Myself I tested 10 bands on WB years ago-- never got better after 2-3 weeks of abx and now years later still test with 9 bands, plus active co-infections.

After seeing a LLMD-- for 6 months now, having to travel 2 hours to see them and spend appx $500 per visit cash I am getting better, bit slowly.

All I can say is the great Lyme debate should have ended 20 years ago and the focus should have been on better testing and treatment. This has not been the case.

Even I can read research and see the data of how bad the Western Blot test is PLUS the twisted criteria for excluding two key bands OSp A and OSp B, per the Deerborne criteria.

By the way most LLMD's do not oppose the name-- most have been and are referred to as much worse things.

Take care -- and get and read a copy of Pam Weintraub's new book CURE UNKNOWN.

--------------------
Positive 10 bands WB IGG & IGM
+ Babesia + Bartonolla and NOW RMSF 3/5/09 all at Quest

And still positive ELISA and WB two years after IV treatment
http://www.lymefriends.org/profile/blake

Posts: 607 | From Tick Town, Connecticut | Registered: Feb 2004  |  IP: Logged | Report this post to a Moderator
mojo
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I am very thankful that you are interested in learning more about Lyme Disease. We are a group that have largely been ignored by the medical community and we need more open minded physicians like you for sure.

To add to what has already been said - some "negative" tests have "positive" bands that are exclusive to Lyme. The CDC requires five bands for a "positive" test, although they say that their guides are not to be used for diagnostic purposes (but are used for "tracking" purposes only). Igenex requires two postive bands but they are certain bands (again exlusive for Lyme). The Western Blot relies on finding antibodies in the blood and spirochettes are very good at finding hiding places in our body. Many doctors that regularly treat Lyme will treat based on symptoms and "significant" findings on blood tests as well as positive tests.

I'm having some brain fog today so I'm not expressing myself well. Here is a link that explains in detail the "bands" of the Western Blot and what they mean.

http://www.geocities.com/HotSprings/Oasis/6455/western-blot.txt

Again, thank you for your interest.

Posts: 1761 | From USA | Registered: May 2006  |  IP: Logged | Report this post to a Moderator
lulu71730
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I'm new here and I understand what you are saying, probably don't count much, I have listed some of my test results and I am needing help understanding them.... the last test for RMSF says positive but my doc says NO, why should I pay out of pocket when my test are positive????

I was also recently dx with sarcoidosis but my test may show tularemia...it could be, right?

I don't know what to do beside travel to a LLMD what if I can't get another doc to do anything.....I'm almost afraid to go to another GP here because they might say the same thing..... I would be devastated!

Posts: 5 | From el dorado, ar | Registered: Jun 2008  |  IP: Logged | Report this post to a Moderator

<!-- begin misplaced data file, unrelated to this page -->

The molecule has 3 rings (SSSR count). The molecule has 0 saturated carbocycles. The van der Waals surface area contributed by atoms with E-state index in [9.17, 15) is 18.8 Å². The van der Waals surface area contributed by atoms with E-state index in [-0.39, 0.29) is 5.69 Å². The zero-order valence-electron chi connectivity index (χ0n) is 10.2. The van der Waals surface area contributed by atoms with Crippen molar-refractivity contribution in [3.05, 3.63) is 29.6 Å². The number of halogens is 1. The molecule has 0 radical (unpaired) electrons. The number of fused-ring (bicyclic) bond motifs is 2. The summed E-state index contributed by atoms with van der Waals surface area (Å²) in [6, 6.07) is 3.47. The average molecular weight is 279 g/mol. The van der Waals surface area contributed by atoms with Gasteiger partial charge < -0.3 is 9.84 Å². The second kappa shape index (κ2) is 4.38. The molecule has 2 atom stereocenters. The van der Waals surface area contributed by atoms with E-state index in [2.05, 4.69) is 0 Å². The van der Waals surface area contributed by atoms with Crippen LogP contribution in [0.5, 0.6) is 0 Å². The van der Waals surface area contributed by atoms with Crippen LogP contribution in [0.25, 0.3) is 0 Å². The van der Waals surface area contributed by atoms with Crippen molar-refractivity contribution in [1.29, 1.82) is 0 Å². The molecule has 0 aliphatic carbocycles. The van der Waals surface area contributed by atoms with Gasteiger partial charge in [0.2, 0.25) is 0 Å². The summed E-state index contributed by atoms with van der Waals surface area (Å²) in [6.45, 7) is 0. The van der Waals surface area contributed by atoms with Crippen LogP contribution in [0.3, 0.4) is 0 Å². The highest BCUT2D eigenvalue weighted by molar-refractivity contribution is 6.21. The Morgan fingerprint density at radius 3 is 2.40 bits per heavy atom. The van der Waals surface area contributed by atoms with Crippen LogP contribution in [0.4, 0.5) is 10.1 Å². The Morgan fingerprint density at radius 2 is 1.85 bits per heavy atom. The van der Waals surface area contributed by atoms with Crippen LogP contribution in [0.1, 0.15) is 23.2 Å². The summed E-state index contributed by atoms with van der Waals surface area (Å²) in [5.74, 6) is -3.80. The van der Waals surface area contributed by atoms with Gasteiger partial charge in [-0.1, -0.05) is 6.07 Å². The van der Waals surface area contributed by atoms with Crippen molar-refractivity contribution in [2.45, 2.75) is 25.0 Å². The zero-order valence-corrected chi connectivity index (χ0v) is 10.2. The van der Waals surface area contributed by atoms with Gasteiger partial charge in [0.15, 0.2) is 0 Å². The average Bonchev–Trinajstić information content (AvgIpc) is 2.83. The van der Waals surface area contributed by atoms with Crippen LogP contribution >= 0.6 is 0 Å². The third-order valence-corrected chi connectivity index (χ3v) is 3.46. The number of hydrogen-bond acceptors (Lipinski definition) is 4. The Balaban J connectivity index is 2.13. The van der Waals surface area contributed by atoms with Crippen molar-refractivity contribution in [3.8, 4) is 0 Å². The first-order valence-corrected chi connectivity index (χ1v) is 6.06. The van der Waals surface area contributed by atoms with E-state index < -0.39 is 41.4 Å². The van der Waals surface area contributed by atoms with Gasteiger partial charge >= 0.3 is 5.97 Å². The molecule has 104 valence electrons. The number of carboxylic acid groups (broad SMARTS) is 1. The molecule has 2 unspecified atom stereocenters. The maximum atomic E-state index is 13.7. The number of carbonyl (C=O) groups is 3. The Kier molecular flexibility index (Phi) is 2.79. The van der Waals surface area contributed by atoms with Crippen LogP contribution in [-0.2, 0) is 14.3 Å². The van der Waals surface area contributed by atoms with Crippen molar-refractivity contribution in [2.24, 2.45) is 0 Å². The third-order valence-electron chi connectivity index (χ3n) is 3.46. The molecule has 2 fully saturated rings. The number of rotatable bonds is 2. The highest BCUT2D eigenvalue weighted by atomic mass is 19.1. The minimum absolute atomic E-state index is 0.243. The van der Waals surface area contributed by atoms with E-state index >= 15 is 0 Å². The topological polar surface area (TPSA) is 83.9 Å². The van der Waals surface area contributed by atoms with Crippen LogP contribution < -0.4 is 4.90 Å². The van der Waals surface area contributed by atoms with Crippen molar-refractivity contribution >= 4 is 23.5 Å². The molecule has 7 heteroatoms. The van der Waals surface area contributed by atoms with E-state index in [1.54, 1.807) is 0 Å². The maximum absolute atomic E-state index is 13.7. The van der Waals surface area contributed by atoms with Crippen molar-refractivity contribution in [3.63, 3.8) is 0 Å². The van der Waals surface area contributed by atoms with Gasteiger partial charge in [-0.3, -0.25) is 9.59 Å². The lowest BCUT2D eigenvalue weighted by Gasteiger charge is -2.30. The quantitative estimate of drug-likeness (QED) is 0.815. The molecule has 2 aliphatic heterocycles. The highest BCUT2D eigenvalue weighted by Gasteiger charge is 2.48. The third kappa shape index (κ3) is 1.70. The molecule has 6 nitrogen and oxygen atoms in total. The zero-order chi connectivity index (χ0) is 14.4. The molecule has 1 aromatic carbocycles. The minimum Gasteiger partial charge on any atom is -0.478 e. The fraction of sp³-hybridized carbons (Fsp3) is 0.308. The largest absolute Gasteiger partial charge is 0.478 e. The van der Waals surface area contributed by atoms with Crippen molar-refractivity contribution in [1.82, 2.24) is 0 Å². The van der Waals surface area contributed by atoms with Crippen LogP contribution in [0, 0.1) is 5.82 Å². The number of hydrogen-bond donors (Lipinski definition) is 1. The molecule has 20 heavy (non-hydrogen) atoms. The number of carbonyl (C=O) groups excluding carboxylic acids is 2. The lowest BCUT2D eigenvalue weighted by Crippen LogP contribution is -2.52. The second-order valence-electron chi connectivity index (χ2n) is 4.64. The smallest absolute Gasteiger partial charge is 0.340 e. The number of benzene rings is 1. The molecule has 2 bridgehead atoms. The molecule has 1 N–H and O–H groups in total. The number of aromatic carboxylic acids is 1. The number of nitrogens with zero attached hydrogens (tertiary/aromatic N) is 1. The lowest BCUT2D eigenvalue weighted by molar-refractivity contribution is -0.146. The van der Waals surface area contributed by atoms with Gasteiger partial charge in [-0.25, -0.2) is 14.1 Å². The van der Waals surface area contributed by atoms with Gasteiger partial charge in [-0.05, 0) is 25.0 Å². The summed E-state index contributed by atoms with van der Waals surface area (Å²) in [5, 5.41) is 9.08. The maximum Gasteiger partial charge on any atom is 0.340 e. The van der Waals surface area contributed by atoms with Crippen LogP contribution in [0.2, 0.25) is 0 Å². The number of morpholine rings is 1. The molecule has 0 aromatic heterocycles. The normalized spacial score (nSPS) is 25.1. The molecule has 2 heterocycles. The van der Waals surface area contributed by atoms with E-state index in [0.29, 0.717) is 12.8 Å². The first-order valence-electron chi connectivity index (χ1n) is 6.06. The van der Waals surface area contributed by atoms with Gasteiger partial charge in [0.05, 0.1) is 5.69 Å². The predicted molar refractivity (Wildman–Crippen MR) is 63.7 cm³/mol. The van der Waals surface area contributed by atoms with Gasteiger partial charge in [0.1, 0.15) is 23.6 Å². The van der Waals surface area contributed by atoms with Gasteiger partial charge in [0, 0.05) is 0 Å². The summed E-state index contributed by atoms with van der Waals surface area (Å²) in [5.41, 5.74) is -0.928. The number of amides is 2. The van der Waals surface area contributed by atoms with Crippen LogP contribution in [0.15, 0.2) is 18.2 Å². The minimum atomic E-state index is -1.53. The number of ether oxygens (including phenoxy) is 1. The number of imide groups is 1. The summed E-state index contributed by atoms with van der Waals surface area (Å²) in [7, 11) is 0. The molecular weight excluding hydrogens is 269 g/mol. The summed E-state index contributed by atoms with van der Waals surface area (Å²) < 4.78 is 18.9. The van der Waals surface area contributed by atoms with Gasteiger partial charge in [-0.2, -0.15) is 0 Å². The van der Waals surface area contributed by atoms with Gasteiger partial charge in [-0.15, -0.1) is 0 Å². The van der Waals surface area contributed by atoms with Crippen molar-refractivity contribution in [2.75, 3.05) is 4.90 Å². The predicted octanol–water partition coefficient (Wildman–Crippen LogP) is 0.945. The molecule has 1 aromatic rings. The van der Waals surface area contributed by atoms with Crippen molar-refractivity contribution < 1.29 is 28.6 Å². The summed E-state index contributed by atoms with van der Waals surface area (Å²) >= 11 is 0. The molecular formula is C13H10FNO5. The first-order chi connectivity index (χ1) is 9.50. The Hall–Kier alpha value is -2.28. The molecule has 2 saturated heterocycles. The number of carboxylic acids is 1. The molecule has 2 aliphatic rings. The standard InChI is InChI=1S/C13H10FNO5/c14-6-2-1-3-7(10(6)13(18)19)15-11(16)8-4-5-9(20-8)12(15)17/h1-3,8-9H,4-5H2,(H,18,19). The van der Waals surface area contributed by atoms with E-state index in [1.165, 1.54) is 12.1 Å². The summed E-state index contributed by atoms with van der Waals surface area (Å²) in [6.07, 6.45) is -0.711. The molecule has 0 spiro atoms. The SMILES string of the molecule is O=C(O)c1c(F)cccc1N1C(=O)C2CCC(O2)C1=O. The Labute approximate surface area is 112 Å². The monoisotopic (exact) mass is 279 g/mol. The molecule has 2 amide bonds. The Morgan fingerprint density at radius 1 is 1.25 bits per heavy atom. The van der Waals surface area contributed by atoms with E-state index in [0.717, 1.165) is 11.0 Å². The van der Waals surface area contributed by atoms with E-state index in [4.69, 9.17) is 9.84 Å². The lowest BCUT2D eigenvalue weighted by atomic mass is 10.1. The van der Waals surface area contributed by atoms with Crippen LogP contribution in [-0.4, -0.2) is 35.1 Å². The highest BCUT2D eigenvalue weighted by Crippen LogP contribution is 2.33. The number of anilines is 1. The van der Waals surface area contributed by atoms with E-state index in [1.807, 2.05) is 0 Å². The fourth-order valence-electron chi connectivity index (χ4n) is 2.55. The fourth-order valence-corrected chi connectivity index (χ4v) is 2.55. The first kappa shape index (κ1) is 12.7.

Larkspur
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Just my 2 cents - this is a patient support forum

It's not that I don't welcome you to learn more about what Lyme patients endure on a day to day basis

If you would like to learn more as an MD ILADS is a great place to start (as others have mentioned). I believe they offer opportunities to learn more about Lyme from MDs who have experience and expertise in this field.

As well as reading Cure Unknown by Pam Weintraub.

It's just that a lot of people on this site are severely ill and some even have cognitive difficulties due to neurological manifestations of this disease

so I don't think you are going to find the type of medically validated answers you appear to be looking for here.

Best of luck

--------------------
"We must be willing to get rid of
the life we've planned, so as to have the life that is waiting for us" - e.m. forster

Posts: 921 | From PA | Registered: Jan 2004  |  IP: Logged | Report this post to a Moderator
lou4656
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I sent MarylandMD a private message.

--------------------
LouLou

Posts: 1276 | From maryland | Registered: Oct 2006  |  IP: Logged | Report this post to a Moderator
sixgoofykids
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Thank you for taking the time to take your patient's suggestion and come take a look here.

You can learn a lot of the pain, suffering, and healing process here. Many do know a lot about the medical side of things, too, but as one of the posters previously said, the ILADS might be a better source of medical information.

Most of us have had to be our own doctors here. I was misdiagnosed for 35 years. One doctor (when I was in college) told me not to party so much. Another told me I was dehydrated. And yet another told me I had Somatization Disorder.

I had a CDC positive Western Blot. It was because of my own research that I asked for one then had to listen to the ridicule of my MD. I walked in her office with the test kit I had sent away for myself.

One of the reasons that IGeneX is preferred is that they include bands 31 and 34. Other tests leave off these Lyme specific bands because at one point there was a vaccine that used these bands since they are so Lyme-specific. The vaccine was taken off the market because it made people sick.

After 18 months of treatment I am feeling about 90% of normal, which is remarkable. A year and a half ago I was bedridden, needed help walking, plus other symptoms - memory loss, disorientation, trouble reading, trouble writing, getting lost, night sweats, air hunger, heart palpitations, joint pain, muscle aches, insomnia, food intolerances, diarrhea, stomach pain, weight loss, etc.